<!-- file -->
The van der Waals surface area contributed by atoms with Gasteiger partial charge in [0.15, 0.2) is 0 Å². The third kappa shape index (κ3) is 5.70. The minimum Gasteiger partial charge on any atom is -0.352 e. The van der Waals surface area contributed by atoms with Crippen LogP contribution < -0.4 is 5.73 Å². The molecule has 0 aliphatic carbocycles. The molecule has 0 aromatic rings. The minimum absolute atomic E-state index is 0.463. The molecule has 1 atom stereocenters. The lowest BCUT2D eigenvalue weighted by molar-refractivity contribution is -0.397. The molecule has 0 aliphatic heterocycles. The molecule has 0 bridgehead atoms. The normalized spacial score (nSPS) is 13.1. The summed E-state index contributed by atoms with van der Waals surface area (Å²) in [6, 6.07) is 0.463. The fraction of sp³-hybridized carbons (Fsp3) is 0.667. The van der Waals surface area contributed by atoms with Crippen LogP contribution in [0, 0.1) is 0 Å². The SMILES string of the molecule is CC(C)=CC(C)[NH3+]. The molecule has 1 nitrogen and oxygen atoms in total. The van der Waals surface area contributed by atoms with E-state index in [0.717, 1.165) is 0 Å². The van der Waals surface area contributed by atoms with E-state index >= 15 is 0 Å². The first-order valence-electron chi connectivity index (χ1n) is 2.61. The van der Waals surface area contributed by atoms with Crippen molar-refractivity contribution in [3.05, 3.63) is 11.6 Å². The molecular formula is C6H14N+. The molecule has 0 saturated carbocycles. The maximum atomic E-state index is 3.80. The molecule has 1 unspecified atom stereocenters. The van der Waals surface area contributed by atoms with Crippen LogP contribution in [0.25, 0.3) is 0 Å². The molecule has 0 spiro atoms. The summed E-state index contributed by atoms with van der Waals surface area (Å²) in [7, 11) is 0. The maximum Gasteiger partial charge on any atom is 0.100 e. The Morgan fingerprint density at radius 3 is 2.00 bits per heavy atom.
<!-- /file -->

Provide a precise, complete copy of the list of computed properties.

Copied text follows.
The van der Waals surface area contributed by atoms with Gasteiger partial charge in [0.15, 0.2) is 0 Å². The third kappa shape index (κ3) is 5.70. The minimum Gasteiger partial charge on any atom is -0.352 e. The van der Waals surface area contributed by atoms with Crippen LogP contribution < -0.4 is 5.73 Å². The molecule has 0 aliphatic carbocycles. The molecule has 0 aromatic rings. The minimum absolute atomic E-state index is 0.463. The molecule has 1 atom stereocenters. The lowest BCUT2D eigenvalue weighted by molar-refractivity contribution is -0.397. The molecule has 0 aliphatic heterocycles. The molecule has 0 bridgehead atoms. The normalized spacial score (nSPS) is 13.1. The summed E-state index contributed by atoms with van der Waals surface area (Å²) in [6, 6.07) is 0.463. The fraction of sp³-hybridized carbons (Fsp3) is 0.667. The van der Waals surface area contributed by atoms with Crippen LogP contribution in [0, 0.1) is 0 Å². The SMILES string of the molecule is CC(C)=CC(C)[NH3+]. The molecule has 1 nitrogen and oxygen atoms in total. The van der Waals surface area contributed by atoms with E-state index in [0.717, 1.165) is 0 Å². The van der Waals surface area contributed by atoms with E-state index >= 15 is 0 Å². The first-order valence-electron chi connectivity index (χ1n) is 2.61. The van der Waals surface area contributed by atoms with Crippen molar-refractivity contribution in [3.05, 3.63) is 11.6 Å². The molecular formula is C6H14N+. The molecule has 0 saturated carbocycles. The maximum atomic E-state index is 3.80. The molecule has 1 unspecified atom stereocenters. The van der Waals surface area contributed by atoms with Crippen LogP contribution in [0.25, 0.3) is 0 Å². The molecule has 0 spiro atoms. The summed E-state index contributed by atoms with van der Waals surface area (Å²) in [7, 11) is 0. The maximum Gasteiger partial charge on any atom is 0.100 e. The Morgan fingerprint density at radius 3 is 2.00 bits per heavy atom.